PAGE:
That beats cash at 0%, municipal bonds at 1.25%, US Treasury bonds at 1.55%, S&P 500 equities with dividends at 5%, and junk bonds at 5.5%.
Unless you have a new Internet start up percolating in your garage, it is going to be very hard to beat your own home’s return.
5) The Last Leverage Left
A typical down payment on a new home these days is 25%. That gives you leverage of 4:1. So in a market that is rising by 5.1% a year, your increase in home equity is really 20.4% a year.
Pay a higher interest rate, and down payments as low as 10% are possible, bringing your annual increase in home equity to an eye popping 51%.
There are very few traders who can make this kind of return, even during the most spectacular runaway bull market. And to earn this money on your house, all you have to do is sleep in it at night.
6) The Tax Breaks are Great
The mortgage interest on loans up to $1 million are deductible on your Form 1040, Schedule “A”.
You can duck the capital gains entirely if the profit is less than $500,000, you’re married, and lived in the house for 2 years or more.
Any gains above that are taxed at only a maximum 20% rate. These are the best tax breaks you can get anywhere without being a member of the 1%.
7) Job Growth is Good and Getting Better
The monthly Non Farm Payroll reports are averaging out at about 200,000 a month. As long as we maintain this level or higher, enough entry level homeowners are entering the market to keep prices rising.
And you know those much-maligned millennials? They are finally starting to have kids, need larger residences, and are turning from renting to buying.
8) There is No Overbuilding Anywhere
Never in the history of the industry have we been so far into an economic recovery, now seven years, without any sign of overbuilding.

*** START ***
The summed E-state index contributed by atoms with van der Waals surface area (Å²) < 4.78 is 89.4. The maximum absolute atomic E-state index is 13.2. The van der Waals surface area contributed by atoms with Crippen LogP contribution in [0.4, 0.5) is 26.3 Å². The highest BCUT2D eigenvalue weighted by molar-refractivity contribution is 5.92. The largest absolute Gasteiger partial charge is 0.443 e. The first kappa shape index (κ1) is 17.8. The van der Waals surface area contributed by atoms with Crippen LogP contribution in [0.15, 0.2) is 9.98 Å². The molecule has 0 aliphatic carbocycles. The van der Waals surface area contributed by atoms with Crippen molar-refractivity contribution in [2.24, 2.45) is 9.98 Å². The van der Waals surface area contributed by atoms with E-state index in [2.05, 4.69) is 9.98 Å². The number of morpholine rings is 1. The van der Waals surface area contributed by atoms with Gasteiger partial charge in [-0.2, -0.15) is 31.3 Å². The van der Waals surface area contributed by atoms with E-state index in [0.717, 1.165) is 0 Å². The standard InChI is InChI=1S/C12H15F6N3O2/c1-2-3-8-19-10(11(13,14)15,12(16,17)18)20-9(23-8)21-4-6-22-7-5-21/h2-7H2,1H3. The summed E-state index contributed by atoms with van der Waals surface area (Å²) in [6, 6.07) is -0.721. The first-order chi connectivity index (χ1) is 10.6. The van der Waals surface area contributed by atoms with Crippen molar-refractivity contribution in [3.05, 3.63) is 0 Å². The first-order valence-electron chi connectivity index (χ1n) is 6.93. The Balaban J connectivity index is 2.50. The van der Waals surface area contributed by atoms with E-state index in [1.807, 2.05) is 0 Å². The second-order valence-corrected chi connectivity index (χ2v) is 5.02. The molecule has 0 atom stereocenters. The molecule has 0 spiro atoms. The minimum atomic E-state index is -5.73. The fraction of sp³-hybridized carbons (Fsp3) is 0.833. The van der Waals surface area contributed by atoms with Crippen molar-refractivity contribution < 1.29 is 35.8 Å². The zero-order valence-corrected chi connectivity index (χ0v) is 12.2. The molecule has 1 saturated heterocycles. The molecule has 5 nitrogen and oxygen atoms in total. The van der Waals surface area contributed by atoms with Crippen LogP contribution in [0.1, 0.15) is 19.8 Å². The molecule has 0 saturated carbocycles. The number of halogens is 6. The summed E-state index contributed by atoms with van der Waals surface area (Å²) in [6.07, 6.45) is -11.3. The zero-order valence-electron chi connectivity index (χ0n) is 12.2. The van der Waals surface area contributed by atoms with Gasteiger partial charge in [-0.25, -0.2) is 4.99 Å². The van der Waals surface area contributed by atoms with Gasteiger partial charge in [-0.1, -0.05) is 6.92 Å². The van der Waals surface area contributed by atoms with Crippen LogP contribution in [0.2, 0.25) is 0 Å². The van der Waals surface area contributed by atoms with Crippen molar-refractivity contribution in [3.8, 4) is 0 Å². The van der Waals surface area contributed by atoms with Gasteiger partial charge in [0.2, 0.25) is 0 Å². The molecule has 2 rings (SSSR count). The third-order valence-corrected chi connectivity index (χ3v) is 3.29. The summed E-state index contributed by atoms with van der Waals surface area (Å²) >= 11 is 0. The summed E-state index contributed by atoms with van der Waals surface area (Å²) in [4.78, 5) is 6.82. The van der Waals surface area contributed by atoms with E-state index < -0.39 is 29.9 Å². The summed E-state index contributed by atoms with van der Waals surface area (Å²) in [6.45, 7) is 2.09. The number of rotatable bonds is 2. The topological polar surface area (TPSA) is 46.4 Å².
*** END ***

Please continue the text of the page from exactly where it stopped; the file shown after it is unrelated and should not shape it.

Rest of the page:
You know those forests of cranes that blighted the landscape in 2006? They are nowhere to be seen, except in San Francisco.
The other signs of excess speculation: liars’ loans, artificially high appraisals, and rapid flipping are also nowhere to be seen.
No bubble means no crash. Prices should just continue grinding upwards in a very boring nonvolatile way.
9) Foreign Capital is Pouring In
Here in the San Francisco Bay Area stories abound of Chinese showing up with suitcases of cash and buying million-dollar homes.
The problem has become so endemic that the US Treasury is demanding proof of beneficial ownership on sales over $2 million to get behind shell companies and frustrate money laundering and tax evasion.
And with yields at 4.5%-6.5% in US commercial real estate, foreign institutions are pouring in tens of billions of dollars in capital. Remember, they are fleeing negative rates at home.
US real estate has become the world’s largest high yield asset class.
So the outlook is pretty rosy for individual home ownership for the foreseeable future.
Just don’t forget to sell by 2030.
That’s when the next round of trouble begins.